At Thunderbird the event is sponsored by the Arizona Band and Orchestra Association and is done at two levels, regional and state. In the years we participated, we received a superior rating. When I first brought up the idea to the band they were a little apprehensive but, overall, very positive. They were scared they might be blown away by the big schools. What we found was quite different.
Out of the 130 to 140 bands statewide that enter, thirty to fifty are chosen to go to the state competition. The groups are evaluated by composers and band directors. This year the band director from Northwestern University was one of them. There are four judges; each has a cassette player and sheet they fill out. I play the tapes for the kids and read the comments. After you've played, one of the judges comes in and does a clinic with you.
There are seven marks altogether, one for sight-reading and six performance marks for interpretation, tempo, and so on. The first time we did the sight-reading two years ago, we got a three on a scale of five, which disappointed us. We have worked hard on that and received ones since.
Of the three numbers we do, one is required. You pick from a list that they furnish. We perform grade three and four and some grade five too. Sight-reading is usually at grade three. You enter at the level of music you play at and not according to school size. Most schools compete in the grade three to four category.
I've learned a great deal from what is expected. When you know in September that in May you're going to be playing for State, you tend to take things a little more seriously.
We have a band of sixty and an overall school enrollment of 160. The principal is very supportive and has come to all our performances at the festivals. The experience has been very good for us. There is value in getting a realistic evaluation of what you're doing.
And today . . .
In spite of invitations to apply for college positions, and an offer of a position at that level, Dan Kravig continues at Thunderbird Academy, a school that has changed dramatically since the above was written.
Much has changed at Thunderbird Academy since the original article was written. Our current student body is almost half the size it was 12 years ago, and instead of being predominately a boarding school we are now a day school with a few dorm students, most of whom are non-Adventist ESL students from Taiwan, Japan and Korea.
Our current enrollment is 93, with approximately fifteen to twenty ESL students. I now teach at three local elementary schools as well as the academy, with a total of about 75 students in the elementary band programs in any given year. The problem is that a greater number of these students are choosing to attend public school each year. It is very frustrating to see so many that you have taught to play go and be part of the band at another school.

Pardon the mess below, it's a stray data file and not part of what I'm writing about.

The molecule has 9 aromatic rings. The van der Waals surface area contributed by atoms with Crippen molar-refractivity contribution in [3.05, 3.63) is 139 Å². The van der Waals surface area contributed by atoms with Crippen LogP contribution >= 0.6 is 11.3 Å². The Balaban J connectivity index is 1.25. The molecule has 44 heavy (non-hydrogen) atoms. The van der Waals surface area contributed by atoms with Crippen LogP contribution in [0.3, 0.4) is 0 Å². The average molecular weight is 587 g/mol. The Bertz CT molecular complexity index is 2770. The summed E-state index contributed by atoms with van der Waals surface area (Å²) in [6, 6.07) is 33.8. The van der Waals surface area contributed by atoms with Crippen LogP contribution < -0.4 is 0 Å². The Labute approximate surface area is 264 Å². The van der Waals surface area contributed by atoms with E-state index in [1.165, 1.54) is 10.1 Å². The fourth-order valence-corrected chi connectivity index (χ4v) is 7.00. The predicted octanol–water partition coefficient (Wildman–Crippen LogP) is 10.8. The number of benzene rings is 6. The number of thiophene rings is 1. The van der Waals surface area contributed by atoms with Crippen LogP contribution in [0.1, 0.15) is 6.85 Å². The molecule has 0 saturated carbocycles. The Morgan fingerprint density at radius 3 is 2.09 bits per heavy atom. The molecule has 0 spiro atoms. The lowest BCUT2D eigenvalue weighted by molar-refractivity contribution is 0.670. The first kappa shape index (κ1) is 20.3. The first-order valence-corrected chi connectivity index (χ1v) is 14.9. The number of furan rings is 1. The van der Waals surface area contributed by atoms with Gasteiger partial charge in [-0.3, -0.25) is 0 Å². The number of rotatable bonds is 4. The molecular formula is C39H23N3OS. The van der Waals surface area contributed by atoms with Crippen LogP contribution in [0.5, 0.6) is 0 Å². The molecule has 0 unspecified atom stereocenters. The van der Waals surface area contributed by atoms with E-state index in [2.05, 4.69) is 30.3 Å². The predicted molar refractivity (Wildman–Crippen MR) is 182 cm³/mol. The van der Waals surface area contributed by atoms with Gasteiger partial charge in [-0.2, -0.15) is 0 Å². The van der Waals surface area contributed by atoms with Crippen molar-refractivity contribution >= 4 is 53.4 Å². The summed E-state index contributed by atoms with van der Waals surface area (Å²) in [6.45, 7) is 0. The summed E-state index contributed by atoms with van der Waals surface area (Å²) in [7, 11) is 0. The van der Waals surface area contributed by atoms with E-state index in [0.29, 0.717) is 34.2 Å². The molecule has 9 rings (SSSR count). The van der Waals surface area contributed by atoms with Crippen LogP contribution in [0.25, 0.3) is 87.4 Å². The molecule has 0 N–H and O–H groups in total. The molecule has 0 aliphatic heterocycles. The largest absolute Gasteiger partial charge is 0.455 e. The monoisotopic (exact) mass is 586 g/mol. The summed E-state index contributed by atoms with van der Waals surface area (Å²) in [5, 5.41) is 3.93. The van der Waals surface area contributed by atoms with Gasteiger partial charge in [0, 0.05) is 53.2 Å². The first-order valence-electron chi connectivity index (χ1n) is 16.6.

When we went to festival 10 or 15 years ago we had a band of 60 or 70 and full instrumentation that was often the equal in size and ability to the bands from the large high schools. That was a lot of fun! Our band today is about thirty with not so complete an instrumentation and without the depth of experience and talent that we used to have.
Twelve years ago the schools in the Arizona Conference were not yet involved in league or varsity sports. Competition between schools was a new thing and we caused a little bit of controversy at first. Now even some of our elementary schools are doing league sports, so a band competition has lost some of its excitement. But we were first this year, for whatever that is worth!
Initially it helped to dispel the Adventist inferiority complex, the idea that everything at the large and wealthy public schools (this is Scottsdale, after all) must be better than at our small academy. Competition built a great deal of pride in the band program. Now that our football, basketball, volleyball and soccer teams are also doing very well the band's achievements are no big deal.
At least we are in there with schools of all sizes, even 5A. Our sports teams only play teams from other small schools! I am also proud of the fact that we have never failed to qualify for State.
In my opinion the greatest benefit of doing festivals and competitions is the pressure of having to prepare and perform music to the highest standard possible. Having to sight read for a judge is really good for the band as well. The kids tend to be more willing to work on the building blocks of sight reading, scales, arpeggios and rhythms, when they know that they will be judged on the results!
Another huge benefit is being able to hear other bands, both good and bad, and getting the kids to think about and hear the differences between strong and weak bands.
Overall our involvement in festivals and competition has been very rewarding and worthwhile. Our performance level is always improved by both the preparation involved and by the comments and adjudication of the judges and clinicians. Originally our participation and success was a great boost to our esprit de corps, but because of the changes mentioned above it does not have the effect that it used to. It is still an extremely valid learning experience, however, for both students and director; sometimes it is even fun!